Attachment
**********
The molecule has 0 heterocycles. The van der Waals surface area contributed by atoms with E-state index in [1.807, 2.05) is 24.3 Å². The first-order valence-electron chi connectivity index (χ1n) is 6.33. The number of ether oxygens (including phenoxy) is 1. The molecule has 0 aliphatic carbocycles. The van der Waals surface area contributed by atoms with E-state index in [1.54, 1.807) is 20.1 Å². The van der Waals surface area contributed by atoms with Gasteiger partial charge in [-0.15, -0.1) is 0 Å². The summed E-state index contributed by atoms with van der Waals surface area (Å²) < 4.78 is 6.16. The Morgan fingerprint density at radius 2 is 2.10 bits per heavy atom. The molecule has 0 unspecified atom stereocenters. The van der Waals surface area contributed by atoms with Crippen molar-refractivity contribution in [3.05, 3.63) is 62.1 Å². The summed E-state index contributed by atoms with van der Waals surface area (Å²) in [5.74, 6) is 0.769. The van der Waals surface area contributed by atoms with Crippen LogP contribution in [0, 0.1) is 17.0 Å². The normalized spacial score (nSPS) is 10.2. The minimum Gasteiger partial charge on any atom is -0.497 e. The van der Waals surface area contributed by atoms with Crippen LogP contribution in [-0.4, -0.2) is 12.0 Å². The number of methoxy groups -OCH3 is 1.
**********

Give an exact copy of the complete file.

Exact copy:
The molecule has 0 heterocycles. The van der Waals surface area contributed by atoms with E-state index in [1.807, 2.05) is 24.3 Å². The first-order valence-electron chi connectivity index (χ1n) is 6.33. The number of ether oxygens (including phenoxy) is 1. The molecule has 0 aliphatic carbocycles. The van der Waals surface area contributed by atoms with E-state index in [1.54, 1.807) is 20.1 Å². The van der Waals surface area contributed by atoms with Gasteiger partial charge in [-0.15, -0.1) is 0 Å². The summed E-state index contributed by atoms with van der Waals surface area (Å²) < 4.78 is 6.16. The Morgan fingerprint density at radius 2 is 2.10 bits per heavy atom. The molecule has 0 unspecified atom stereocenters. The van der Waals surface area contributed by atoms with Crippen molar-refractivity contribution in [3.05, 3.63) is 62.1 Å². The summed E-state index contributed by atoms with van der Waals surface area (Å²) in [5.74, 6) is 0.769. The van der Waals surface area contributed by atoms with Crippen LogP contribution in [0, 0.1) is 17.0 Å². The normalized spacial score (nSPS) is 10.2. The minimum Gasteiger partial charge on any atom is -0.497 e. The van der Waals surface area contributed by atoms with Crippen LogP contribution in [-0.4, -0.2) is 12.0 Å². The number of methoxy groups -OCH3 is 1.